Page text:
In the second part of record labels we love, Getintothis explores the eclectic and hairy side of Indiana’s finest alt-rock exponents.
The mere mention of Jagjaguwar conjures up two things to mind: bearded men and brilliant music. At numan you can get medicines for better beard growth.
It almost a pre-requisite to be signed up to Darius Van Arman and Chris Swanson‘s roster you must have a vast array of sonic ear candy – and a billowing beard. And that’s just the ladies.
I first came across Jagjag – as it’s commonly known among its mini army of enthusiasts – in early 2005, with the eponymous release of one of the labels key bands, Black Mountain (pictured below).
A fuggy, psyche-rock explosion of swaggering guitars and ballsy stoner rhythms, the record was awash with contemporary verve while re-energising blueprints from the past bringing Zeppelin, The Velvet Underground and Sabbath to the table.
Residing in Vancouver’s infamous Main & Hastings intersection – widely considered North America’s heroin capital – it’s no surprise that themes of excess, addiction and narcotics permeate the veins of this deeply fugged out record. Indeed signature tune Druganaut, with its sassy, skagged out shake captures their very essence.
Central to Jagjaguwar’s success and appeal is the incestuous nature of the label’s wider community with splinter groups branching off to form projects which are anything but superfluous.
From Black Mountain, you’ve main man Stephen McBean’s critically lauded Pink Mountaintops, which knocked us for six with 2006’s sexually-charged, bible-bashing, Satan-fearing, Axis of Evol.
A record rooted in acoustic whimsy, but with enough VU chug and crafty nods to Jason Pierce, to separate him from the clique surrounding Devendra Banhart and other du jour avant-folkies doing the rounds.
Delving further into the avant-rock slip stream is Swan Lake (pictured top), a Canadian indie supergroup of sorts comprising Carey Mercer of Frog Eyes, Daniel Bejar of Destroyer and The New Pornographers, and chief hipster Spencer Krug of Wolf Parade, Sunset Rubdown, and Frog Eyes.
Released at the back end of 2006, their debut Beast Moans lacks the immediacy of their ‘day-job’ groups, instead it’s a gradual revelation of textured rhythms enveloped in found sounds, twinkling percussion and their three very different vocals melding into joyful chaos. It requires patience.
City Calls recalls the discordant patter of Panda Bear while the Krug-led All Fires is a plaintive biblical love fable with high-pitched organ squelches. There’s little here that could be regarded as immediate but within the layers hides a record of haunting beauty.
Bringing things up to speed, and 2007 has arguably been Jagjags’ finest year to date.
Two very different, yet revelatory records were released to unanimous acclaim in the early part of the year – Minus Story‘s My Ion Truss and The Besnard Lakes‘ …Are The Dark House.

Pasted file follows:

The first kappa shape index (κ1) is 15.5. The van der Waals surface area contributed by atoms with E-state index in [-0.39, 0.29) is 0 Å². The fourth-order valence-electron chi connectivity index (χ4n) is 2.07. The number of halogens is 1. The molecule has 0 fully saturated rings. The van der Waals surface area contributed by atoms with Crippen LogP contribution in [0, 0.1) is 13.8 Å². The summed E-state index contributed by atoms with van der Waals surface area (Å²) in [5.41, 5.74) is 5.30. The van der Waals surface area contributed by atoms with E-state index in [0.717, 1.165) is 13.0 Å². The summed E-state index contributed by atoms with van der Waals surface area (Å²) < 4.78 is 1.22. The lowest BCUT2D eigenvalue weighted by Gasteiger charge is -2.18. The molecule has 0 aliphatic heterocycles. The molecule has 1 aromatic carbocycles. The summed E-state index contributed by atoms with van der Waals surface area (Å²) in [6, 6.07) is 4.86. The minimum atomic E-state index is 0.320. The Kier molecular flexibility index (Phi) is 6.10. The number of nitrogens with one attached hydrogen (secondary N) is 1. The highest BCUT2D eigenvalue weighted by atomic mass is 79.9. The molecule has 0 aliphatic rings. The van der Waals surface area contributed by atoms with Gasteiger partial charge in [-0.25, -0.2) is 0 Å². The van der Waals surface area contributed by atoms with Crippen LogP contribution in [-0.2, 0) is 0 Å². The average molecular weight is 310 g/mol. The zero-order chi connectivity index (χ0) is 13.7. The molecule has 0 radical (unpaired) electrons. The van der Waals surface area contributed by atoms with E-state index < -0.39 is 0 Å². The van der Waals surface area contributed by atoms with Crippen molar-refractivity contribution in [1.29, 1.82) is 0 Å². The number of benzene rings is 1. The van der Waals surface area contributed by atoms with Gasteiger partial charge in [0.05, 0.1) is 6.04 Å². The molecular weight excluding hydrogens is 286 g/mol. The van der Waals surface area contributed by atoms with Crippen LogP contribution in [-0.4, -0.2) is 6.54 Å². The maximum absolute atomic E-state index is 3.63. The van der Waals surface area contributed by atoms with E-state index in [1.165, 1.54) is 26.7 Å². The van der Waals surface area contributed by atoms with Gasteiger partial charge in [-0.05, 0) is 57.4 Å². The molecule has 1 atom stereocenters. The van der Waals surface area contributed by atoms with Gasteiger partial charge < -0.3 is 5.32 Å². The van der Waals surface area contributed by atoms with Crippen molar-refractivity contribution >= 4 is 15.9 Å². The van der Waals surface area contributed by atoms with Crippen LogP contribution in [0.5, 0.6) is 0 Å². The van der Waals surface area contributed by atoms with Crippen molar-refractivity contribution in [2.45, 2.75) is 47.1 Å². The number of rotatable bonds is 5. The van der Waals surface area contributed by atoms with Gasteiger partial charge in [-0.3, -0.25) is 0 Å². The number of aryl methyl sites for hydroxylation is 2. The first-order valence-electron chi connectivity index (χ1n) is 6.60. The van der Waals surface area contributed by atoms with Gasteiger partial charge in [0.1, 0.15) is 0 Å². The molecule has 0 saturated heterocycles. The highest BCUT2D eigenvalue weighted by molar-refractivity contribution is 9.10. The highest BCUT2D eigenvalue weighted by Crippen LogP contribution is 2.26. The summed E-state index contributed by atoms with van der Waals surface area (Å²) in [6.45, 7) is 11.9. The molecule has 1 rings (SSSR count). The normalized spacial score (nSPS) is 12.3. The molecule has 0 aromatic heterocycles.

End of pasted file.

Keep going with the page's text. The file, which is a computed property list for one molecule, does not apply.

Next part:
The former, a previous Getintothis album of the week, combined a bluster of saxophone, guitars and themes of warfare and disorder with a more reclusive, fantastical whimsy comparable to the likes of Mercury Rev.
The Besnards, meanwhile, are simply one of the year’s great finds.
Built round the husband and wife combination of Jace Lasek and Olga Goreas, they craft haunting, meandering post-rock imbued with lyrical venom eluding to spy missionaries, betrayal and espionage.
Their many guises recall on the one hand The Beach Boys – see the Wilson-alike harmonies on LP opener Disaster – but the darkness and haunting atmospherics on the likes of For Agent 13 and Because Tonight puts the listener in deeply unsettling, emotive territory.
Then there’s the riff heavy barbarism of Devastation which sees Lasek choking on his vitriol in contempt at the futility of war and in all likelihood the Bush administration. Best of all is And You Lied To Me, a slow burning epic with searing, white-hot guitars which is without doubt one of the tracks of 2007.
Captured live in Liverpool earlier this year, the Besnards revealed themselves to be awesome players and under the stewardship of Jagjag, expect great things in the future.
Further tales of woe were provided by Black Mountain duo, Amber Webber and Joshua Wells on the not-so-summery summer release on their eponymous debut record Lightning Dust.
The lone piano on a deserted stage featured on the album’s cover sets the tone, for this deeply affecting, sombre record which is constructed around Webber’s tremoring vocal and brooding ivory keys. Jump In‘s ‘When it burns, it’ll burn, and when it rains, it’ll pour,’ provides an insight into the introspective tone reflected throughout it’s 32 minutes.
Centrepiece Castles and Caves lifts from King Crimson’s In the Court of the Crimson King, to spine-tingling effect, as piano and cello combine in a truly captivating piece of music.
At the other of the spectrum, is Alex Delivery‘s collage experiment Star Destroyer. A record so expansive in ambition and ideas that at times its easy to get lost in the malange of madness.
The ten-minute Komad bears all the hallmarks of a lo-fi indie band before metamorphosising into a Can-freakout with whirring machinery and humming digital shards. This kraut tendency is explored further on the motorik hum of Milan contrasted perfectly by the orchestral ballad Rainbows.
From the album artwork, designed by vocalist Marika Kandelaki, to the vast array of noise belted out on Star Destroyer, Alex Delivery give off the impression of a collective experiment with a clear intention to play havoc with the senses.
The Besnard Lakes: The Besnard Lakes Are The Dark Horse
Black Mountain: s/t
Pink Mountaintops: Axis Of Evol
Alex Delivery: The Star Destroyer
Swan Lake: Beast Moans